“These observations show that strictly speaking nothing we know can be said precisely; and so what I call ‘ineffable’ may simply mean something that I know and can describe less precisely than usual, or even only very vaguely. … Although the expert diagnostician, taxonomist and cotton-classer can indicate their clues and formulate their maxims, they know many more things than they can tell, knowing them only in practice, as instrumental particulars, and not explicitly, as objects. The knowledge of such particulars is therefore ineffable, and the pondering of a judgment in terms of such particulars is an ineffable process of thought. This applies equally to connoisseurship as the art of knowing and to skills as the art of doing, wherefore both can be taught only by aid of practical example and never solely by precept.”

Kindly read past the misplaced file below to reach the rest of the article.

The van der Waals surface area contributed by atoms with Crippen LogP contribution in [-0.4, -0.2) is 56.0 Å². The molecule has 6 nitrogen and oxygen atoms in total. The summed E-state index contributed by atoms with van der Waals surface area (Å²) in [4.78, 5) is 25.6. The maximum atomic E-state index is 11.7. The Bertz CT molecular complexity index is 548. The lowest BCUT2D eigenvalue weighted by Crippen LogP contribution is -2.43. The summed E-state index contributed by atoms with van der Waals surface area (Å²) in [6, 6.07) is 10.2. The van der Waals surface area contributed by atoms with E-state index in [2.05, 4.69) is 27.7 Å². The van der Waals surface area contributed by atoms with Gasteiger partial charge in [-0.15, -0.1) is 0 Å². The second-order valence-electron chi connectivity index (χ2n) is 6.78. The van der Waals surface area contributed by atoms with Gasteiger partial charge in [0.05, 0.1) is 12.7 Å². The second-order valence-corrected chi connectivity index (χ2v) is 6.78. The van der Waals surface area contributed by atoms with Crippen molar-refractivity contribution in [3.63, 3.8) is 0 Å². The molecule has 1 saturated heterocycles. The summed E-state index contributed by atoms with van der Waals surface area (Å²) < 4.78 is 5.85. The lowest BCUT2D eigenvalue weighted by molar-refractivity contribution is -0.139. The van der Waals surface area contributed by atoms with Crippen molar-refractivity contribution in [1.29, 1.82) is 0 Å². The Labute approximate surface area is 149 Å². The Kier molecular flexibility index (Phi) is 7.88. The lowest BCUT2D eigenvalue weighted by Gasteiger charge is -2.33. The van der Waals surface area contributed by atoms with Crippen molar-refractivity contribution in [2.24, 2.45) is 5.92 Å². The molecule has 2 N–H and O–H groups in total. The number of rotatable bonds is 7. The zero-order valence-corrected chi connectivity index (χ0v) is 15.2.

“It is not difficult to recall such ineffable experiences, and philosophic objections to doing so invoke quixotic standards of valid meaning which, if rigorously practised, would reduce us all to voluntary imbecility.”
Michael Polanyi, Personal Knowledge, 87-88.